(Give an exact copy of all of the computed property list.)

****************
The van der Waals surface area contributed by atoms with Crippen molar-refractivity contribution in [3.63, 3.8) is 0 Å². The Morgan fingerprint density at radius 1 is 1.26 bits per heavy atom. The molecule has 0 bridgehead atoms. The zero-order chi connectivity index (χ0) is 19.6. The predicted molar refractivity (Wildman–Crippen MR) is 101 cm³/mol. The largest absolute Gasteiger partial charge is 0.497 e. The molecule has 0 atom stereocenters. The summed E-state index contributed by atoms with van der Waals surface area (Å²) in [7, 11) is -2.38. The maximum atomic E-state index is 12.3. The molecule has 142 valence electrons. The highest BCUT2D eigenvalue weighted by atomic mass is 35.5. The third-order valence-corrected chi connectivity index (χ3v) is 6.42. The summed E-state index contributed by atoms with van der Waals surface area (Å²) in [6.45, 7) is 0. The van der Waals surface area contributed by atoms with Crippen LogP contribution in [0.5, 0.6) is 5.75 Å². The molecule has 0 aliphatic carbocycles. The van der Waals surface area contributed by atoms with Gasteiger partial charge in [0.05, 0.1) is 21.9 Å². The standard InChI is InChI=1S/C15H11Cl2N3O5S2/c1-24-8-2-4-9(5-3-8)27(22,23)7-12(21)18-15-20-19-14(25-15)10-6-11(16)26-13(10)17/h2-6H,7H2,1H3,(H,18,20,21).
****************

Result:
The van der Waals surface area contributed by atoms with Crippen molar-refractivity contribution in [3.63, 3.8) is 0 Å². The Morgan fingerprint density at radius 1 is 1.26 bits per heavy atom. The molecule has 0 bridgehead atoms. The zero-order chi connectivity index (χ0) is 19.6. The predicted molar refractivity (Wildman–Crippen MR) is 101 cm³/mol. The largest absolute Gasteiger partial charge is 0.497 e. The molecule has 0 atom stereocenters. The summed E-state index contributed by atoms with van der Waals surface area (Å²) in [7, 11) is -2.38. The maximum atomic E-state index is 12.3. The molecule has 142 valence electrons. The highest BCUT2D eigenvalue weighted by atomic mass is 35.5. The third-order valence-corrected chi connectivity index (χ3v) is 6.42. The summed E-state index contributed by atoms with van der Waals surface area (Å²) in [6.45, 7) is 0. The van der Waals surface area contributed by atoms with Crippen LogP contribution in [0.5, 0.6) is 5.75 Å². The molecule has 0 aliphatic carbocycles. The van der Waals surface area contributed by atoms with Gasteiger partial charge in [0.05, 0.1) is 21.9 Å². The standard InChI is InChI=1S/C15H11Cl2N3O5S2/c1-24-8-2-4-9(5-3-8)27(22,23)7-12(21)18-15-20-19-14(25-15)10-6-11(16)26-13(10)17/h2-6H,7H2,1H3,(H,18,20,21).